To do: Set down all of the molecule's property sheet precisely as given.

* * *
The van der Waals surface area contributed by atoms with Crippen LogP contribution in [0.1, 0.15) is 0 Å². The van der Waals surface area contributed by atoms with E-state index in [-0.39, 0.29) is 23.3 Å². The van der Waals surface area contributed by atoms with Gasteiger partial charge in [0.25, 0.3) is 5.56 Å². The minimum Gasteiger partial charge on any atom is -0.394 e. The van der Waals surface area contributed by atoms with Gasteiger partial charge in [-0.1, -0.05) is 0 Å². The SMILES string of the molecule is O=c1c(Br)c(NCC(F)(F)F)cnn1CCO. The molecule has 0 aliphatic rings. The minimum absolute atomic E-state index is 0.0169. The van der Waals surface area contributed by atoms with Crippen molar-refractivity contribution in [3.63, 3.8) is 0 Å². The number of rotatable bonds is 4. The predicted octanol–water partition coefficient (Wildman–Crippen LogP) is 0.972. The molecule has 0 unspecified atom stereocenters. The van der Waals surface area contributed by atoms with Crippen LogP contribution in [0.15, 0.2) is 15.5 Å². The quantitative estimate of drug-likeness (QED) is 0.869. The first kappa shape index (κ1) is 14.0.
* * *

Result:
The van der Waals surface area contributed by atoms with Crippen LogP contribution in [0.1, 0.15) is 0 Å². The van der Waals surface area contributed by atoms with E-state index in [-0.39, 0.29) is 23.3 Å². The van der Waals surface area contributed by atoms with Gasteiger partial charge in [0.25, 0.3) is 5.56 Å². The minimum Gasteiger partial charge on any atom is -0.394 e. The van der Waals surface area contributed by atoms with Gasteiger partial charge in [-0.1, -0.05) is 0 Å². The SMILES string of the molecule is O=c1c(Br)c(NCC(F)(F)F)cnn1CCO. The molecule has 0 aliphatic rings. The minimum absolute atomic E-state index is 0.0169. The van der Waals surface area contributed by atoms with Crippen molar-refractivity contribution in [3.63, 3.8) is 0 Å². The number of rotatable bonds is 4. The predicted octanol–water partition coefficient (Wildman–Crippen LogP) is 0.972. The molecule has 0 unspecified atom stereocenters. The van der Waals surface area contributed by atoms with Crippen LogP contribution in [0.15, 0.2) is 15.5 Å². The quantitative estimate of drug-likeness (QED) is 0.869. The first kappa shape index (κ1) is 14.0.